Vehicle Title:Rebuilt, Rebuildable & Reconstructed
Drive Type: NA
Model: Beetle - Classic
Jefferson City, Tennessee, United States
This is a VW chassis with lots of parts or a good start for a dune buggy. Can not find any numbers on anything but will look if someone tells me where to look. The tranny shifts good but no guarantees because I traded for this as is. I will take the front and rear apart for shipping if this helps but will have to charge a fee for the labor. I will also deliver this for a small charge per mile. The pictures say it all so look close and ask questions and I can take more pics for the very interested. Call 865-850-7925 Greg This is listed locally and I will remove this if the price is not near what someone offers me locally so don't wait to the end if you're interested......thanks
In 2007, the European Union mandated fleet average CO2 emissions of 158.7 g/km. For 2015, that figure will drop to 130 g/km, and the target for 2020 is an ambitions 95 g/km. Thanks to some German politicking, that target will be phased in from 2020 to 2024, but it will still apply to 80 percent of passenger cars in that first year. In US miles per gallon, that's the equivalent of going from about 35 mpg to 42 mpg to 57 mpg. The current Volkswagen Golf is rated from 85 g/km of CO2 to 190 g/km depending on model - and zero for the e-Golf, so for the next-generation MkVIII hatch due in 2019, to meet the goal, Volkswagen engineers will need to introduce a bunch of new tricks. According to a report in Autocar, VW be mining its hyper-efficient XL1 for some of them.
Predictions for the next Golf include a variable-compression engine, an electric flywheel and an electric turbo, along with taking greater advantage of coasting. Volkswagen could be getting help from Audi with the electric turbo and variable-compression engine and electric turbo, with Audi already having shown off the former and brand technical boss Ulrich Hackenberg confirming the VW Group is working on the latter. It's possible the flywheel system could also have the mark of The Four Rings: Autocar mentions a British system that Volvo is testing, but the R18 e-tron Quattro racer has been using one for years.
The need for such features is because the company won't be able to net enough future gains from just aerodynamic improvements and advanced materials. As price will be a factor (the regulations are expected to "add hundreds of euros to the cost of building a car"), adding much more aluminum or carbon fiber is an unlikely option. We're told the next generation won't be longer or wider than the current car, and being Europe's most popular model, VW doesn't want to make a big bet on futuristic aero, but the report says the MkVIII will "likely" have "the most aerodynamic treatment yet seen on a production vehicle," the area where lessons learned from the XL1 will truly be seen.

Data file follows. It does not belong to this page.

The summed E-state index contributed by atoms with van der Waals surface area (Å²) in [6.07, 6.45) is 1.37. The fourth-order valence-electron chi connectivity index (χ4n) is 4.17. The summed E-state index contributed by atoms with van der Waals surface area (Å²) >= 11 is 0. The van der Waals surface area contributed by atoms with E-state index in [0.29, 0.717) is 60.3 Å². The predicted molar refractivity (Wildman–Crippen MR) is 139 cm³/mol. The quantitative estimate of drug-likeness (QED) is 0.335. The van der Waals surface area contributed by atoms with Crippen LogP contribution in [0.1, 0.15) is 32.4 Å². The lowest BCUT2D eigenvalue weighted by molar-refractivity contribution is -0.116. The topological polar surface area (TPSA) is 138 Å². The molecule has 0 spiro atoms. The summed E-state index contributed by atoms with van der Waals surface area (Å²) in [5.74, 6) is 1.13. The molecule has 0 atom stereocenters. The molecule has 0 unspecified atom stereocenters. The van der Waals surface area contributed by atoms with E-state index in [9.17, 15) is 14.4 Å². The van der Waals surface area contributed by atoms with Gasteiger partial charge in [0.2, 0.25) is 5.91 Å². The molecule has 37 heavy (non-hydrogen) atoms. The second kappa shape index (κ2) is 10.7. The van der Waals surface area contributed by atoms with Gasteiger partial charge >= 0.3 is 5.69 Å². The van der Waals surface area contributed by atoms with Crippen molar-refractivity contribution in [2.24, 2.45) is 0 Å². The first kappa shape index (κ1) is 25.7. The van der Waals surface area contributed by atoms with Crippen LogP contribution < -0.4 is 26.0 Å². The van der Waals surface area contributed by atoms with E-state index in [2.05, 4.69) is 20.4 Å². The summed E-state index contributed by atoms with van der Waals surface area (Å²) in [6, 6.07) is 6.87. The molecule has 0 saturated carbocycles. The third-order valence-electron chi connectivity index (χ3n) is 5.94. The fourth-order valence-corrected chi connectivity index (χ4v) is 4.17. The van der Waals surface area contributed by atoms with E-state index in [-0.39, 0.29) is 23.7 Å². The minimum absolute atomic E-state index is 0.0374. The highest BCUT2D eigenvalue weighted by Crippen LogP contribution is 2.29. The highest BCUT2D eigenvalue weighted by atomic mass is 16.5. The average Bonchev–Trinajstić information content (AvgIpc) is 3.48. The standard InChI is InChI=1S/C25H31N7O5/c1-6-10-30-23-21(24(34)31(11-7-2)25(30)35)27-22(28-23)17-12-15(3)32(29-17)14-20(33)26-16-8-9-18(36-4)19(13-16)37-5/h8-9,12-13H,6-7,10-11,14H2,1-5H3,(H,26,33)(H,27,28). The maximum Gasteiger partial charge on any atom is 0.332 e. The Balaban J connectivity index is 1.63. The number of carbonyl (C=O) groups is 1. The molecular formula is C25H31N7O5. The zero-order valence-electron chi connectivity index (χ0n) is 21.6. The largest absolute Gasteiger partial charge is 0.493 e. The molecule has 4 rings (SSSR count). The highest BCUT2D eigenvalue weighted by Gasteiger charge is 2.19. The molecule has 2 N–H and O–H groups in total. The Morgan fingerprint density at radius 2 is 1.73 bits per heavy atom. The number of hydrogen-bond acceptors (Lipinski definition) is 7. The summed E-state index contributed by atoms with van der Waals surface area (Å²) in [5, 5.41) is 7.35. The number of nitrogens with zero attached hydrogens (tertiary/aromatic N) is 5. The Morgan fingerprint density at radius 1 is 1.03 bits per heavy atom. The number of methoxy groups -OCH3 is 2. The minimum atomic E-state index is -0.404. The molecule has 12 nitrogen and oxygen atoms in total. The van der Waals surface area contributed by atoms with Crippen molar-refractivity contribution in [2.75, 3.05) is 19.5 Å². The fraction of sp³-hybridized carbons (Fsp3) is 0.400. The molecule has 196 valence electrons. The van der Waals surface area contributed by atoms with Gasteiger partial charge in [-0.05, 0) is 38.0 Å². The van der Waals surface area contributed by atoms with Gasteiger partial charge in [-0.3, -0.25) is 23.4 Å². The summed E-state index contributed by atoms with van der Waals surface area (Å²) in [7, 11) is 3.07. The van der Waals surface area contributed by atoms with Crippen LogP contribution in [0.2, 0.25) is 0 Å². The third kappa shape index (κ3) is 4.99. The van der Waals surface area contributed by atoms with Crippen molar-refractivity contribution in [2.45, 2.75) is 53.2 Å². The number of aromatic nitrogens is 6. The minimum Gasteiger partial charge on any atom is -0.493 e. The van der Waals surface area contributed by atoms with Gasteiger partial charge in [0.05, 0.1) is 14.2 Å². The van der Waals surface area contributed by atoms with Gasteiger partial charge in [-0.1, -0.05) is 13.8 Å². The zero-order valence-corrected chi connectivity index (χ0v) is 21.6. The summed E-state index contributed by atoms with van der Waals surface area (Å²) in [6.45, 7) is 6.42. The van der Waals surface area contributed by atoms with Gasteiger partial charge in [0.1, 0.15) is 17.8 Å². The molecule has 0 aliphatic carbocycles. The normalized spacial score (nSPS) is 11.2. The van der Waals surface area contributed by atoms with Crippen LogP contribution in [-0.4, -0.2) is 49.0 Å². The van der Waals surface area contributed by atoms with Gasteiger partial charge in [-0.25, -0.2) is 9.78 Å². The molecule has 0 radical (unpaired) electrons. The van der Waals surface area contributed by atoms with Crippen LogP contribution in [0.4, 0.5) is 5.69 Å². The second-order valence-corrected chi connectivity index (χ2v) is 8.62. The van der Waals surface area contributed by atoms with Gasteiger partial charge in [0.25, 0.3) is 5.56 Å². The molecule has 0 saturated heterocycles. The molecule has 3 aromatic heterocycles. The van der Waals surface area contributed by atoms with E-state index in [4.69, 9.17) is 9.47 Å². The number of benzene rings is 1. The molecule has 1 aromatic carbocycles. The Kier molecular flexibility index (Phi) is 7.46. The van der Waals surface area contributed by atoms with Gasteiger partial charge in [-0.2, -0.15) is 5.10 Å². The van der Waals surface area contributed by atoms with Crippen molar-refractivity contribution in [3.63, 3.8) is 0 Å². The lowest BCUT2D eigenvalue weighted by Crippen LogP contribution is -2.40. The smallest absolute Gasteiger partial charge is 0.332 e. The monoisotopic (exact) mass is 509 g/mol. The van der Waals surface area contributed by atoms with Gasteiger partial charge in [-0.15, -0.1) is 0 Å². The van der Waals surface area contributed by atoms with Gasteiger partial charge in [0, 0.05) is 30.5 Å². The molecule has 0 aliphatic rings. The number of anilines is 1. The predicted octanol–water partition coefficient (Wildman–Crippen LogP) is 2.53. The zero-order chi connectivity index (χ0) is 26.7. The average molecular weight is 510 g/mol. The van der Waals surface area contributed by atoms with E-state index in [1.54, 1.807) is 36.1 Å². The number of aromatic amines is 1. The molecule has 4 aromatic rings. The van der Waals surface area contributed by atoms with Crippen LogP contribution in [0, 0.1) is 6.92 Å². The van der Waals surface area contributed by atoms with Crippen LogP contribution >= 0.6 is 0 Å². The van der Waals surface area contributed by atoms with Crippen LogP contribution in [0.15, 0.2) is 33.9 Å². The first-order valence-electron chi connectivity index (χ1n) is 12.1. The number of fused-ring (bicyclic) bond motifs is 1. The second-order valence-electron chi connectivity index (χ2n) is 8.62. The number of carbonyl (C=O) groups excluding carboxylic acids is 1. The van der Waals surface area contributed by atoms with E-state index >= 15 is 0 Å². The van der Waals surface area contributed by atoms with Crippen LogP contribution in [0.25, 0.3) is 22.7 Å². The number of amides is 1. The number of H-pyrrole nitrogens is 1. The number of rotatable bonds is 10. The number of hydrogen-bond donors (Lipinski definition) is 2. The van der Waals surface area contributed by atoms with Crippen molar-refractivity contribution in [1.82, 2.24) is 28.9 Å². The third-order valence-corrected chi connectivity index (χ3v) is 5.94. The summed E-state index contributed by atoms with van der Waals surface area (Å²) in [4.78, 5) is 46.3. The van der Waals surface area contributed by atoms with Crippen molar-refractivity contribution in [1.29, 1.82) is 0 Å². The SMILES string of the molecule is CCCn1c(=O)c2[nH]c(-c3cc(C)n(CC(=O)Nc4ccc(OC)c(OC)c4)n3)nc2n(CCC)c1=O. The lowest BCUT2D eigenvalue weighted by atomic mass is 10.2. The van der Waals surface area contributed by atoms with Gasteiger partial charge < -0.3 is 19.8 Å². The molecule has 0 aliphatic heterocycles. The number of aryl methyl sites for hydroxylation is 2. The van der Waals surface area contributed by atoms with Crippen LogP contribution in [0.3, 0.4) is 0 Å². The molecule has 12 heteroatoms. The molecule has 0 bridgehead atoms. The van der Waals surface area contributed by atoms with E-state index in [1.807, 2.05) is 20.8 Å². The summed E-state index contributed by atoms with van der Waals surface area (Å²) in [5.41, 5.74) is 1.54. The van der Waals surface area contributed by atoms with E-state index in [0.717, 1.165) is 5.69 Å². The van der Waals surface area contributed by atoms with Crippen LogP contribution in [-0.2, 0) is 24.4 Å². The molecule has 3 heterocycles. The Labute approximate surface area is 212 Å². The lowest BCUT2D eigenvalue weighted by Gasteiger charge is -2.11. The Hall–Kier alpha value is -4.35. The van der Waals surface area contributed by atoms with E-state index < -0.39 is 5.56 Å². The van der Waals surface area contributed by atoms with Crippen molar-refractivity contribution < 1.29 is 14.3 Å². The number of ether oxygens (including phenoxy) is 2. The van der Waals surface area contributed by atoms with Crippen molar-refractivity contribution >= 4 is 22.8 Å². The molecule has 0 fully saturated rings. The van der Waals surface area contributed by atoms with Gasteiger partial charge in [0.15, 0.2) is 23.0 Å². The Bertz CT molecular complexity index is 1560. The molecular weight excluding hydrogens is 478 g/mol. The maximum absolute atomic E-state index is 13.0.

After years of rumors, development and testing, the Volkswagen XL1 is finally about to become a reality. The project that began life as a daring 1-Liter concept car in 2002, will finally get its production-ready curtain call at the Geneva Motor Show in just a few weeks.
As soon as it hits the streets, the two-seat XL1 will instantly become the most fuel-efficient and most aerodynamic production car in the world. The car uses a plug-in hybrid system to achieve mind-blowing consumption of just 0.9 liters of diesel fuel consumed every 100 kilometers (and average of roughly 261 miles per gallon). Plus, the XL1 can go up to 50 kilometers on its battery power alone. Coefficient of drag is a miniscule 0.189, thanks to a tiny frontal area and an obviously slippery shape.
XL1 power comes from a two-cylinder diesel motor connected to a seven-speed dual-clutch gearbox, while the 20 kW electric motor is fed by a lithium-ion battery. Both combine to give the XL1 performance figures that are, while not stirring, not shabby considering its extreme frugality: 0-62 miles per hour comes up in 12.7 seconds and top speed is nearly 146 mph.
The seventh-generation Volkswagen Golf just went on sale in Europe, but it is already off to a promising start. Announced as the Geneva Motor Show kicked off, the newest Golf was named European Car of the Year for 2013 in dominating style over cars like the Subaru BRZ/Toyota GT86 twins, Volvo V40, Ford B-Max and Mercedes-Benz A-Class.
According to Automotive News Europe, the MkVII Golf won handily over its rivals with a total of 414 votes. The Subaru BRZ and Toyota GT86 received 202 votes finishing in a distant second, while the Volvo V40 (189 votes), Ford B-Max (148 votes) and Mercedes-Benz A-Class (138 votes) round out the top five. The new Golf marks the third Volkswagen product to receive the prestigious award with previous cars including the MkIII Golf and the most recent iteration of the Polo.